Fifth, and all the while still keeping image quality consistent in the Fujinon range of excellent glass. A total of 10 elements, 2 aspherical and 9 rounded aperture blades give life to this piece of optics.
Bonus: Crazy as it sounds, the XF16mm f/2.8 is priced so significantly lower than the XF16mm f/1.4 version that I feel Fujifilm may have inadvertently killed the market for one of its lenses, the XF14mm f/2.8.
And of course, for the spec divers, here is the link to the official specifications list of the XF16mm f/2.8 lens.
Before I go into sharing more samples I have done with the XF16mm f/2.8, allow me to share a few disclaimers.
- The XF16mm f/2.8 was loaned from Fujifilm for 2 weeks and was returned at the end of the review period. I did not receive any payment in any form for this review from Fujifilm.
- This XF16mm f/2.8 in the review is a pre-production sample and hence the final production model will only perform better.
- All images were shot either with the Fujifilm X-T3 or X-T30 (yup, only announced yesterday too).
- All images have been edited to my preferences in LR.
- I shoot my own product photos as I don’t believe in that any self-respecting reviewer cannot find time to produce his or her own shots of the product.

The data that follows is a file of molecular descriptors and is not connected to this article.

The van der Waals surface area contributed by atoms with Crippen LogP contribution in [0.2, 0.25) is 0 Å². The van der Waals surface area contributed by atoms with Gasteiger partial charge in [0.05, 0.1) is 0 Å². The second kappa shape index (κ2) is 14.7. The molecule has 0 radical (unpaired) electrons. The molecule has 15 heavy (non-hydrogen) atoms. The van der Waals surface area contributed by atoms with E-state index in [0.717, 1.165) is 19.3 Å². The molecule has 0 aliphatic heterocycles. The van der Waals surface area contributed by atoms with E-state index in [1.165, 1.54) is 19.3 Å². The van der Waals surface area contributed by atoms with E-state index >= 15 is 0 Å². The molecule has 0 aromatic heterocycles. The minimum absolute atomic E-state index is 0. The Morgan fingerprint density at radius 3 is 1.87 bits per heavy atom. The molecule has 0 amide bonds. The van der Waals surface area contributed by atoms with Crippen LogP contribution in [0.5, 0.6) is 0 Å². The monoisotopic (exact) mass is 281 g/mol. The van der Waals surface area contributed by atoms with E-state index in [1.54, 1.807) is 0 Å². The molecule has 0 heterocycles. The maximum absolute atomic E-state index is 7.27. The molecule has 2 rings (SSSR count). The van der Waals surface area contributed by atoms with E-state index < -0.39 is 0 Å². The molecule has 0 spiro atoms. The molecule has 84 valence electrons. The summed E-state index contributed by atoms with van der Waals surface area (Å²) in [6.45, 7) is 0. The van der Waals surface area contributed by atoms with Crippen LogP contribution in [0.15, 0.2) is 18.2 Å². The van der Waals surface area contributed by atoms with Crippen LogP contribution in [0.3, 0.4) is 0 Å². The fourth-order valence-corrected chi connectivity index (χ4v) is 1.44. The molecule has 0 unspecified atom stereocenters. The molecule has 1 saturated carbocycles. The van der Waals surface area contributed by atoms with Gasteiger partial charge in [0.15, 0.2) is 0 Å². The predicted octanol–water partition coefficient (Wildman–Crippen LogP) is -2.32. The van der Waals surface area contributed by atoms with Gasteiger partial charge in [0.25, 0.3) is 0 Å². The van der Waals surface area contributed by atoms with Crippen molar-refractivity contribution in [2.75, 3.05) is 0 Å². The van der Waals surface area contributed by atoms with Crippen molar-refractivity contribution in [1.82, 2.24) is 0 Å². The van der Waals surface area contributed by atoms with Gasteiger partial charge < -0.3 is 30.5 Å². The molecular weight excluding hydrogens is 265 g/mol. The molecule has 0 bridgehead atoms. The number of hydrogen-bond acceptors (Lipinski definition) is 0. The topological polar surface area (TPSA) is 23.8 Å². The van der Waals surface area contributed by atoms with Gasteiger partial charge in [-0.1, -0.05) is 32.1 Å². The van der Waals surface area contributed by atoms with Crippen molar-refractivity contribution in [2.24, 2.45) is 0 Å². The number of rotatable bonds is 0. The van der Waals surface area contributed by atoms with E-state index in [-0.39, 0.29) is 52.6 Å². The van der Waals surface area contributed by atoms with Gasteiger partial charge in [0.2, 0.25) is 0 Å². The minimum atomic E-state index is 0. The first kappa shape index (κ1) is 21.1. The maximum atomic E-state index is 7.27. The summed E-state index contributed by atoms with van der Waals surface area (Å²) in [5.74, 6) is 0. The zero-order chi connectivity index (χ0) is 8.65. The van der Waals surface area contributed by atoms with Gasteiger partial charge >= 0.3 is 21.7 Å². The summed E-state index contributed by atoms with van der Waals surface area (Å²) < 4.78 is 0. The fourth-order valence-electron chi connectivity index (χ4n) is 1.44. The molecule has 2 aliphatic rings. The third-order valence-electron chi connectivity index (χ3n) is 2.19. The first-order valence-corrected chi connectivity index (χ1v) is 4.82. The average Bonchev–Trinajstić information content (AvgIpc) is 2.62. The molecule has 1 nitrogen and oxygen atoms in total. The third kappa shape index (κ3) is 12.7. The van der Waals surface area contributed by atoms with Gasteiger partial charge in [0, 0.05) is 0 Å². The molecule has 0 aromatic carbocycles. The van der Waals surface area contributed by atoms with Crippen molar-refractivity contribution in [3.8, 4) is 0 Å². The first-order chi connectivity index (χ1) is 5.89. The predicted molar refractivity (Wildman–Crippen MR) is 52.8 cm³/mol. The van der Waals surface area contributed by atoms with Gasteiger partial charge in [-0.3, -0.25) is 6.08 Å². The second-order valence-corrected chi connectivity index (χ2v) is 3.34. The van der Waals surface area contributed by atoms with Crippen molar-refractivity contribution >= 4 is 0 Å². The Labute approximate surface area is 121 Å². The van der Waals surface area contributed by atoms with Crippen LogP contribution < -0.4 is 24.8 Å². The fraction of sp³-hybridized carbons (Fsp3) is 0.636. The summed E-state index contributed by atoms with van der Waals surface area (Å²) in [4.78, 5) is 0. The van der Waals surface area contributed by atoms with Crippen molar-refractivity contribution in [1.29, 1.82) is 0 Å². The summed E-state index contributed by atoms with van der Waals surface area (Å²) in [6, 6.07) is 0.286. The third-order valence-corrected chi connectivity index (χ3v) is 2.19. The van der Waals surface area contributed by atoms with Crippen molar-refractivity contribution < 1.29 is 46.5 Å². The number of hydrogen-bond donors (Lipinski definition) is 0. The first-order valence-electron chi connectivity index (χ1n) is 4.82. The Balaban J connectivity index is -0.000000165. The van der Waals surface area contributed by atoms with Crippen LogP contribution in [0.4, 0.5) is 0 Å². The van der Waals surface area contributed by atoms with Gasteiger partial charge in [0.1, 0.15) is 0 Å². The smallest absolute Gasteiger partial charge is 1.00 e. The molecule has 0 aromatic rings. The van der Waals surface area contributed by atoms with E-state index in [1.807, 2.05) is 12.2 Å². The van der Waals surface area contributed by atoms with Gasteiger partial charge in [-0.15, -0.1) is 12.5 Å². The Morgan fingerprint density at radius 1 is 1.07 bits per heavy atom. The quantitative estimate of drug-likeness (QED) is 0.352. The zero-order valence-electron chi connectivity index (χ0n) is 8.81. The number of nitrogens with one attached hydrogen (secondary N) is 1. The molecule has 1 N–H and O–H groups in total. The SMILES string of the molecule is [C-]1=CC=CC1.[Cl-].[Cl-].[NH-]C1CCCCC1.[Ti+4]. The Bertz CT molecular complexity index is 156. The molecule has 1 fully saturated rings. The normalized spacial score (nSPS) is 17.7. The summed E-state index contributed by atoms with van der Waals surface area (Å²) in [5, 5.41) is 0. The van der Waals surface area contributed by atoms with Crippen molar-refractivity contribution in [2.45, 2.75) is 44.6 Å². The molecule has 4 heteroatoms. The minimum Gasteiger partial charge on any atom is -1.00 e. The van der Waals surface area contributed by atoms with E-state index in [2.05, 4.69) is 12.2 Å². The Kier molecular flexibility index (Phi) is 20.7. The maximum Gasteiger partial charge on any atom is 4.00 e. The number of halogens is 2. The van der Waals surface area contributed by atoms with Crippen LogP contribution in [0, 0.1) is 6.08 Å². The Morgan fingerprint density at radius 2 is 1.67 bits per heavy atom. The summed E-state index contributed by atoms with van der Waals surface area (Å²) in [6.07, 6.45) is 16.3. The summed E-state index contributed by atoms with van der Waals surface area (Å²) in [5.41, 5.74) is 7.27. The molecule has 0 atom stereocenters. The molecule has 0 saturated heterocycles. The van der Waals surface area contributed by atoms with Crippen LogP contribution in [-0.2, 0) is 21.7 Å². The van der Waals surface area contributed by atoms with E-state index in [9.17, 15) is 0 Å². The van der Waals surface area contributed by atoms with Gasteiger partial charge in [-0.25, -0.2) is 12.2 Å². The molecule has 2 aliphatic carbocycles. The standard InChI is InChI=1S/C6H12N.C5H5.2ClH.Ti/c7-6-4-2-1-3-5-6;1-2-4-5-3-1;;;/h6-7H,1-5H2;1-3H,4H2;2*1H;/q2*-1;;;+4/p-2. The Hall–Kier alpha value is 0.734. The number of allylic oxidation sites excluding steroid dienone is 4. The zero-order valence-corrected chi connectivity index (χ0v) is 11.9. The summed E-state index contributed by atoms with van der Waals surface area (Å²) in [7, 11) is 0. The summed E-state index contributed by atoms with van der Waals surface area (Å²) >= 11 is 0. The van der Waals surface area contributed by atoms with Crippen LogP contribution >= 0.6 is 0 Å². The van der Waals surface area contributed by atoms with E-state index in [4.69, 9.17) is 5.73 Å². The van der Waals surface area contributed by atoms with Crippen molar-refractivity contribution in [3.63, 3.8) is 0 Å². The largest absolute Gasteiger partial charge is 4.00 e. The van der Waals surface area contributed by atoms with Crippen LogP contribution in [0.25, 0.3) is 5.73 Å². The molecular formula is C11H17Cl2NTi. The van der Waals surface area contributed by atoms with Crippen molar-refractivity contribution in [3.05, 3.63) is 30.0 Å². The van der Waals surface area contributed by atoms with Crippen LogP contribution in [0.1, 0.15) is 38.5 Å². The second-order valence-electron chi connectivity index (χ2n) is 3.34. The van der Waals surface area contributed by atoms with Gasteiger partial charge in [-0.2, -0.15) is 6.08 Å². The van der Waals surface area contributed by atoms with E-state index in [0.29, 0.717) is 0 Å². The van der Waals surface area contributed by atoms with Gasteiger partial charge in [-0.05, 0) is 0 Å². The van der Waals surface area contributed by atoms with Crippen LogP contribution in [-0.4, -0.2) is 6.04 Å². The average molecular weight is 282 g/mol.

- As far as possible to make it worth your time and that to put forth the belief that the XF16mm f/2.8 lens is one very versatile lens, the samples will try show the XF16mm f/2.8 lens in different shooting situations, in all its versatility.
The XF16mm f/2.8’s key strength lies in its capability to perform well (auto-focusing and image quality) despite being shrunk so much significantly from its larger sibling. One of the most pleasant surprises was of course the short minimum focusing distance of the lens, which also allows it to be truly versatile for wide perspectives from environment portraits to even close-ups shots.
Obviously the older XF16mm f/1.4 delivers a shallower depth-of-field and smoother rendering and in some of the close-ups shots. I felt the XF16mm f/1.4 does deliver even more sharpness than the f/2.8 version too but that doesn’t mean that the XF16mm f/2.8 performs badly, rather:
It is a comparison between Excellent and Very Good.
With all honesty, if the image quality is your absolute top priority, the XF16mm f/1.4 still stands more attractive than the XF16mm f/2.8 despite it costing around 2.5xto 3xas much.
A significant difference between their maximum apertures at f/1.4 and f/2.8 (aka a full 2 stops difference and in layman terms – which means the f/1.4 wide open is pulling in 4 times the amount of light the f/2.8 does wide open) does show in the bokeh one can obtain (see below) and it is really back to one’s preferences and needs in deciding yay or nay for this f/2.8 version.
I will say that more choice is definitely welcome, and that with the XF16mm f/2.8’s competence plus that it is now actually way more affordable than than XF16mm f/1.4, I will not find it surprising that this nice piece of glass becomes a necessary piece of glass that most enthusiasts will add into their camera bags for the extra versatility.
I did enjoy having this lens with me a lot.
- 5 Tips On Mastering Manual Focus With Non-Native Lenses On The Fujifilm X-Mount - 12.October.2019
- Review: XF16mm f/2.8 R WR - 15.February.2019